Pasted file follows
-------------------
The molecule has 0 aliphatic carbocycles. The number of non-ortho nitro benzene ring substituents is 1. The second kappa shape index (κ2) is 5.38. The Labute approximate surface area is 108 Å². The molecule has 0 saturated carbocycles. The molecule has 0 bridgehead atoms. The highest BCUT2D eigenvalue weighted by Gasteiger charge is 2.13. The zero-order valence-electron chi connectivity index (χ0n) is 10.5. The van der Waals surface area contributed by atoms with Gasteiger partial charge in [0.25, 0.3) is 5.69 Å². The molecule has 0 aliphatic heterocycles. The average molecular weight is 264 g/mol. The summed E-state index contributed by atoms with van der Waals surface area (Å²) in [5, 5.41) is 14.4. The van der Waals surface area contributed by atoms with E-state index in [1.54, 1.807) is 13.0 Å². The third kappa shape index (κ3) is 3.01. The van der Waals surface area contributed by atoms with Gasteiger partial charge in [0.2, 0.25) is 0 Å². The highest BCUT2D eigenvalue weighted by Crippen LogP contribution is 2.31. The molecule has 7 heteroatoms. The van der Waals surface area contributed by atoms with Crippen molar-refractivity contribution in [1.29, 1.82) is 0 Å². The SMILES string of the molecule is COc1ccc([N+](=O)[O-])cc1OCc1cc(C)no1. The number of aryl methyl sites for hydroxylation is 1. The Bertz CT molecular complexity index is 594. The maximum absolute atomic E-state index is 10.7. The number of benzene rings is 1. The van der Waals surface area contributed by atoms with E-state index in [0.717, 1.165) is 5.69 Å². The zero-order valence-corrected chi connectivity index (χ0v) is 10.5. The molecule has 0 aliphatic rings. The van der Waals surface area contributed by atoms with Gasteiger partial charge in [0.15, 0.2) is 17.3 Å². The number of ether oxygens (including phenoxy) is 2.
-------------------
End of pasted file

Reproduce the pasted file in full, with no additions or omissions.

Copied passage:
The molecule has 0 aliphatic carbocycles. The number of non-ortho nitro benzene ring substituents is 1. The second kappa shape index (κ2) is 5.38. The Labute approximate surface area is 108 Å². The molecule has 0 saturated carbocycles. The molecule has 0 bridgehead atoms. The highest BCUT2D eigenvalue weighted by Gasteiger charge is 2.13. The zero-order valence-electron chi connectivity index (χ0n) is 10.5. The van der Waals surface area contributed by atoms with Gasteiger partial charge in [0.25, 0.3) is 5.69 Å². The molecule has 0 aliphatic heterocycles. The average molecular weight is 264 g/mol. The summed E-state index contributed by atoms with van der Waals surface area (Å²) in [5, 5.41) is 14.4. The van der Waals surface area contributed by atoms with E-state index in [1.54, 1.807) is 13.0 Å². The third kappa shape index (κ3) is 3.01. The van der Waals surface area contributed by atoms with Gasteiger partial charge in [0.2, 0.25) is 0 Å². The highest BCUT2D eigenvalue weighted by Crippen LogP contribution is 2.31. The molecule has 7 heteroatoms. The van der Waals surface area contributed by atoms with Crippen molar-refractivity contribution in [1.29, 1.82) is 0 Å². The SMILES string of the molecule is COc1ccc([N+](=O)[O-])cc1OCc1cc(C)no1. The number of aryl methyl sites for hydroxylation is 1. The Bertz CT molecular complexity index is 594. The maximum absolute atomic E-state index is 10.7. The number of benzene rings is 1. The van der Waals surface area contributed by atoms with E-state index in [0.717, 1.165) is 5.69 Å². The zero-order valence-corrected chi connectivity index (χ0v) is 10.5. The molecule has 0 aliphatic rings. The van der Waals surface area contributed by atoms with Gasteiger partial charge in [0.15, 0.2) is 17.3 Å². The number of ether oxygens (including phenoxy) is 2.